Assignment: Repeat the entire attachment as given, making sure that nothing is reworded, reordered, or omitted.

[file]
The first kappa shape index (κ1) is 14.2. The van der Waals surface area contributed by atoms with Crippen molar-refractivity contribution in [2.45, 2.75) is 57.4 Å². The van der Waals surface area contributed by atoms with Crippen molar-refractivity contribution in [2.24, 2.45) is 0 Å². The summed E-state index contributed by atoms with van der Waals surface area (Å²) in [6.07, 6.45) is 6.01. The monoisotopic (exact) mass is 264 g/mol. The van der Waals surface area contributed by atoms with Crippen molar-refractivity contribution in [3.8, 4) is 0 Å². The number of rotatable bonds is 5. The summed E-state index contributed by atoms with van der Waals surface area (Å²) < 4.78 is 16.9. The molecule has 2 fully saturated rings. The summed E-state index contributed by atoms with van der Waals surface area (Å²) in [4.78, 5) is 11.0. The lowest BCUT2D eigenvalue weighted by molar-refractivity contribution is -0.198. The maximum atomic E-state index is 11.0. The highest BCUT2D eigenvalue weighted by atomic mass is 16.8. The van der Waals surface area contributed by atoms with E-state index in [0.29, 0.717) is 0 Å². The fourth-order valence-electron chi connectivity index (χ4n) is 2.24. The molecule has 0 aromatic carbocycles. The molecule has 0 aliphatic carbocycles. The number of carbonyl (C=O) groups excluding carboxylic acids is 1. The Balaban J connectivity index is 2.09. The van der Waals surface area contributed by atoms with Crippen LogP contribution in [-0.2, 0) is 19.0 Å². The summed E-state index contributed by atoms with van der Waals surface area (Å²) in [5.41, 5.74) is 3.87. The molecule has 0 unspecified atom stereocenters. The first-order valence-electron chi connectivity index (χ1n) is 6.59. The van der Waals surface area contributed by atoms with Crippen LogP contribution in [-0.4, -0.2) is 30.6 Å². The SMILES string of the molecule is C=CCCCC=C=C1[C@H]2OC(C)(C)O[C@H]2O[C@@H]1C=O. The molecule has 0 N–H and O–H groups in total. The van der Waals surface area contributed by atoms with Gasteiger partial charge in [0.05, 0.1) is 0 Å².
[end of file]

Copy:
The first kappa shape index (κ1) is 14.2. The van der Waals surface area contributed by atoms with Crippen molar-refractivity contribution in [2.45, 2.75) is 57.4 Å². The van der Waals surface area contributed by atoms with Crippen molar-refractivity contribution in [2.24, 2.45) is 0 Å². The summed E-state index contributed by atoms with van der Waals surface area (Å²) in [6.07, 6.45) is 6.01. The monoisotopic (exact) mass is 264 g/mol. The van der Waals surface area contributed by atoms with Crippen molar-refractivity contribution in [3.8, 4) is 0 Å². The number of rotatable bonds is 5. The summed E-state index contributed by atoms with van der Waals surface area (Å²) < 4.78 is 16.9. The molecule has 2 fully saturated rings. The summed E-state index contributed by atoms with van der Waals surface area (Å²) in [4.78, 5) is 11.0. The lowest BCUT2D eigenvalue weighted by molar-refractivity contribution is -0.198. The maximum atomic E-state index is 11.0. The highest BCUT2D eigenvalue weighted by atomic mass is 16.8. The van der Waals surface area contributed by atoms with E-state index in [0.29, 0.717) is 0 Å². The fourth-order valence-electron chi connectivity index (χ4n) is 2.24. The molecule has 0 aromatic carbocycles. The molecule has 0 aliphatic carbocycles. The number of carbonyl (C=O) groups excluding carboxylic acids is 1. The Balaban J connectivity index is 2.09. The van der Waals surface area contributed by atoms with Crippen LogP contribution in [-0.2, 0) is 19.0 Å². The summed E-state index contributed by atoms with van der Waals surface area (Å²) in [5.41, 5.74) is 3.87. The molecule has 0 unspecified atom stereocenters. The first-order valence-electron chi connectivity index (χ1n) is 6.59. The van der Waals surface area contributed by atoms with Crippen LogP contribution in [-0.4, -0.2) is 30.6 Å². The SMILES string of the molecule is C=CCCCC=C=C1[C@H]2OC(C)(C)O[C@H]2O[C@@H]1C=O. The molecule has 0 N–H and O–H groups in total. The van der Waals surface area contributed by atoms with Gasteiger partial charge in [0.05, 0.1) is 0 Å².